This, which was originally an ecclesiastical term, and signifies, as Milton defines it, "a rent or division in the church when it comes to the separating of congregations," is unfortunately not unknown in Masonic history. It is in Masonic, as in canon law, a withdrawing from recognized authority, and setting up some other authority in its place.
The first schism recorded after the revival of 1717, was that of the Duke of Wharton, who, in 1722, caused himself to be irregularly nominated and elected Grand Master. His ambition is assigned in the Book of Constitutions as the cause, and his authority was disowned "by all those," says Anderson, "that would not countenance irregularities." But the breach was healed by Strand Master Montague, who, resigning his claim to the chair, caused Wharton to be regularly elected and installed (see Constitutions, 1738, page 114).
The second schism in England was when Brother Preston and others in 1779 formed the Grand Lodge of England South of the River Trent owing to a dispute with the Grand Lodge of the Moderns, which continued for ten years (see Preston).
In France, although irregular Lodges began to be instituted as early as 1756, the first active schism is to be dated from 1761, when the dancing-master Lacorne, whom the respectable Freemasons refused to recognize as the substitute of De Clermont, the Grand Master, formed, with his adherents, an independent and rival Grand Lodge; the members of which, however, became reconciled to the legal Grand Lodge the next year, and again became schismatic in 1765. In fact, from 1761 until the organization of the Grand Orient in 1772, the history of Freemasonry in France is but a history of schisms.
But in Germany, in consequence of the Germanic principle of Masonic law that two or more controlling Bodies may exist at the same time and in the same place with concurrent and coextensive jurisdiction, it is legally impossible that there ever should be a schism. A Lodge or any number of Lodges may with draw from the parent stock and assume the standing and prerogatives of a mother Lodge with powers of constitution or an independent Grand Lodge, and its regularity would be indisputable, according to the German interpretation of the law of territorial jurisdiction. Such an act of withdrawal would be a secession, but not a schism.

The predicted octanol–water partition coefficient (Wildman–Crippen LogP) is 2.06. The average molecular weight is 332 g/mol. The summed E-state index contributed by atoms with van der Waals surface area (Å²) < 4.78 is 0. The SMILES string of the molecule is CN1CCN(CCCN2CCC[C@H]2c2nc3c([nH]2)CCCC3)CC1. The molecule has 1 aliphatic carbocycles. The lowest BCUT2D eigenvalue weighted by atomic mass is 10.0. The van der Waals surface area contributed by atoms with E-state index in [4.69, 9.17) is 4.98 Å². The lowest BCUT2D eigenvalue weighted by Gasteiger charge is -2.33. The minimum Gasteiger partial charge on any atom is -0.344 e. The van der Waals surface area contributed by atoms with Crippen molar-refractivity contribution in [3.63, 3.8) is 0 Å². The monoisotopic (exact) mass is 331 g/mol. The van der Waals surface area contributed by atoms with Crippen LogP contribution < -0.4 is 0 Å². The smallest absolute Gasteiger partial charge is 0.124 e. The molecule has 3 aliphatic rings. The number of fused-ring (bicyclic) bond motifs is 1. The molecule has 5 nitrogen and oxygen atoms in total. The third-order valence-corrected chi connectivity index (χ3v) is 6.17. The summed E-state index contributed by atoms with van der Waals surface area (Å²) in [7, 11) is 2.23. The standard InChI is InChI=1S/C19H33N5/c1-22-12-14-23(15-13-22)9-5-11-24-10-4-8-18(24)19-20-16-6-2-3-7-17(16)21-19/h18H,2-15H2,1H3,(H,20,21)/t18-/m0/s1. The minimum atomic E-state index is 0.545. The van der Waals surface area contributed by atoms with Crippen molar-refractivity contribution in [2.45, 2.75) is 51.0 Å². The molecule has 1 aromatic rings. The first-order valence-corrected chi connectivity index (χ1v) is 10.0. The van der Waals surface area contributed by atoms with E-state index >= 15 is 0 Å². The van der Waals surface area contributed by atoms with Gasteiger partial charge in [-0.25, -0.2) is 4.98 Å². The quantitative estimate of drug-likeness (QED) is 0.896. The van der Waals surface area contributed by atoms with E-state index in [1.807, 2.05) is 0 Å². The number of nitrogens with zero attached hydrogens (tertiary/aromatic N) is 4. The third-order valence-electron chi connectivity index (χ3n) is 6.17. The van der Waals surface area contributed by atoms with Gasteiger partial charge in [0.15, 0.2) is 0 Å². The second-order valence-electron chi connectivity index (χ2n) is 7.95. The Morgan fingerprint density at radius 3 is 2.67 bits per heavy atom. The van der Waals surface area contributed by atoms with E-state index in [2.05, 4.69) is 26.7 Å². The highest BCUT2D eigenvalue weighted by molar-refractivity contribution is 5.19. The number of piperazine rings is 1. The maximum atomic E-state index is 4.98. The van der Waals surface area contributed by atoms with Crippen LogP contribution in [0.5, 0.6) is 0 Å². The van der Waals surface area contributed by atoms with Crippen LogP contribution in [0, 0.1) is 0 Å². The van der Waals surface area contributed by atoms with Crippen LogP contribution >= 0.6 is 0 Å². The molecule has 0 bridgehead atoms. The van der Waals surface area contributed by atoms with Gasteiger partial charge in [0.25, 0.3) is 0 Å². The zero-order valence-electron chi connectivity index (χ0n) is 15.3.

On the other hand, in the United States of America, there have been several instances of Masonic schism. Thus, in Massachusetts, by the establishment in 1752 of the Saint Andrew's Grand Lodge; in South Carolina, by the formation of the Grand Lodge of York Masons in 1787; in Louisiana, in 1848, by the institution of the Grand Lodge of Ancient York Masons; and in New York, by the establishment in 1823 of the city and country Grand Lodges; and in 1849 by the formation of the Body known as the Philtp's Grand Lodge. In all of these instances a reconciliation eventually took place; nor is it probable that schisms will often occur, because the principle of exclusive territorial jurisdiction has been now so well settled and so universally recognized, that no seceding or Schismatic Body can expect to receive the countenance or support of any of the Grand Lodges of the Union.
There are these essential points of difference between ecclesiastical and Masonic schism; the former, once occurring, generally remains perpetual. Reconciliation with a parent church is seldom effected. The schisms of Calvin and Luther at the time of the Reformation led to the formation of the Protestant Churches, who can never be expected to unite with the Roman Church, from which they separated. The Quakers, the Baptists, the Methodists, and other sects which seceded from the Church of England, have formed permanent religious organizations, between whom and the parent body from which they separated there is a breach which will probably never be healed. But all Masonic schisms, as experience has shown, have been temporary in their duration, and sometimes very short-lived among sincere Brethren.
The spirit of Masonic Brotherhood which continues to pervade both parties, always leads, sooner or later, to a reconciliation and a reunion; concessions are mutually made, and compromises effected, by which the schismatic Body is again merged in the parent association from which it had seceded. Another difference is this, a religious Schismatic body is not necessarily an illegal one, nor does it always profess a. system of false doctrine. "A schism," says Milton "may happen to a true church, as well as to a false." But a Masonic schism is always illegal; it violates the law of exclusive jurisdiction; and a schismatic Body cannot be recognized as possessing any of the rights or prerogatives which belong alone to the supreme dogmatic Masonic power of the State.
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